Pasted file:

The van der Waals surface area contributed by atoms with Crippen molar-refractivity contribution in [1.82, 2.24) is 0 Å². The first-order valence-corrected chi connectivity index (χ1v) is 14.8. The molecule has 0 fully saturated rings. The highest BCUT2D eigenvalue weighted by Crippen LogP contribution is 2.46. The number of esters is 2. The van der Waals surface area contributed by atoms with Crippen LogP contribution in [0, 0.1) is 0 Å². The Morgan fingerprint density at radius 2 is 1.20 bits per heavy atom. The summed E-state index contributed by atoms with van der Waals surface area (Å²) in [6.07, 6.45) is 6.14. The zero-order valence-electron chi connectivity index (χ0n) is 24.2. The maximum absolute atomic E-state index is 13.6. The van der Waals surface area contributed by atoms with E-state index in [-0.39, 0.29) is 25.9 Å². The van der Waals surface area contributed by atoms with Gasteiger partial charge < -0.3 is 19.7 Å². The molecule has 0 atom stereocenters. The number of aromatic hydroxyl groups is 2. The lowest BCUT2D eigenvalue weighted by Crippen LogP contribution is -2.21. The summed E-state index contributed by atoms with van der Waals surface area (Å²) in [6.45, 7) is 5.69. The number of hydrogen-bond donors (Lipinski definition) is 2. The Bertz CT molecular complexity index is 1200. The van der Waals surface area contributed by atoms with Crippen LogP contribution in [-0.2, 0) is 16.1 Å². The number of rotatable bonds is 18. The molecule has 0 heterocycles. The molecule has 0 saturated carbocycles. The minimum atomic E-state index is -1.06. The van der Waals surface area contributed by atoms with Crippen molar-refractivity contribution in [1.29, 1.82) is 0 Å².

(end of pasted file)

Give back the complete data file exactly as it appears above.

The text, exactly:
The van der Waals surface area contributed by atoms with Crippen molar-refractivity contribution in [1.82, 2.24) is 0 Å². The first-order valence-corrected chi connectivity index (χ1v) is 14.8. The molecule has 0 fully saturated rings. The highest BCUT2D eigenvalue weighted by Crippen LogP contribution is 2.46. The number of esters is 2. The van der Waals surface area contributed by atoms with Crippen LogP contribution in [0, 0.1) is 0 Å². The Morgan fingerprint density at radius 2 is 1.20 bits per heavy atom. The summed E-state index contributed by atoms with van der Waals surface area (Å²) in [6.07, 6.45) is 6.14. The zero-order valence-electron chi connectivity index (χ0n) is 24.2. The maximum absolute atomic E-state index is 13.6. The van der Waals surface area contributed by atoms with E-state index in [-0.39, 0.29) is 25.9 Å². The van der Waals surface area contributed by atoms with Gasteiger partial charge < -0.3 is 19.7 Å². The molecule has 0 atom stereocenters. The number of aromatic hydroxyl groups is 2. The lowest BCUT2D eigenvalue weighted by Crippen LogP contribution is -2.21. The summed E-state index contributed by atoms with van der Waals surface area (Å²) in [6.45, 7) is 5.69. The number of hydrogen-bond donors (Lipinski definition) is 2. The Bertz CT molecular complexity index is 1200. The van der Waals surface area contributed by atoms with Crippen LogP contribution in [-0.2, 0) is 16.1 Å². The number of rotatable bonds is 18. The molecule has 0 heterocycles. The molecule has 0 saturated carbocycles. The minimum atomic E-state index is -1.06. The van der Waals surface area contributed by atoms with Crippen molar-refractivity contribution in [1.29, 1.82) is 0 Å².